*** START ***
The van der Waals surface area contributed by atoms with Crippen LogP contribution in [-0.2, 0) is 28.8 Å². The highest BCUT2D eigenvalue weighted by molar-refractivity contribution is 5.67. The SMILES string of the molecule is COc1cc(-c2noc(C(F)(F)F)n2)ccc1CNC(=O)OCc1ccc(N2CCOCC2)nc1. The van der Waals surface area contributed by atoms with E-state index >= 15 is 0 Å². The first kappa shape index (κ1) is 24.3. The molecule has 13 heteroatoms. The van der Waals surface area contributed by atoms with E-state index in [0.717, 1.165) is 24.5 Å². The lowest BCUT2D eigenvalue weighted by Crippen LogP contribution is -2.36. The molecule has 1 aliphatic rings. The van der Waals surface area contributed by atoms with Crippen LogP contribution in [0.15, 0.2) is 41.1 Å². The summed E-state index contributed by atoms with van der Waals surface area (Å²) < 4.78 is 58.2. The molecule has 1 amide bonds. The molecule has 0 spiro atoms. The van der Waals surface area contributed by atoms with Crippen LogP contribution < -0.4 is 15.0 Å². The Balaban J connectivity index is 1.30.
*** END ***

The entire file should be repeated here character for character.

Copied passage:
The van der Waals surface area contributed by atoms with Crippen LogP contribution in [-0.2, 0) is 28.8 Å². The highest BCUT2D eigenvalue weighted by molar-refractivity contribution is 5.67. The SMILES string of the molecule is COc1cc(-c2noc(C(F)(F)F)n2)ccc1CNC(=O)OCc1ccc(N2CCOCC2)nc1. The van der Waals surface area contributed by atoms with E-state index >= 15 is 0 Å². The first kappa shape index (κ1) is 24.3. The molecule has 13 heteroatoms. The van der Waals surface area contributed by atoms with E-state index in [0.717, 1.165) is 24.5 Å². The lowest BCUT2D eigenvalue weighted by Crippen LogP contribution is -2.36. The molecule has 1 aliphatic rings. The van der Waals surface area contributed by atoms with Crippen LogP contribution in [0.15, 0.2) is 41.1 Å². The summed E-state index contributed by atoms with van der Waals surface area (Å²) < 4.78 is 58.2. The molecule has 1 amide bonds. The molecule has 0 spiro atoms. The van der Waals surface area contributed by atoms with Crippen LogP contribution < -0.4 is 15.0 Å². The Balaban J connectivity index is 1.30.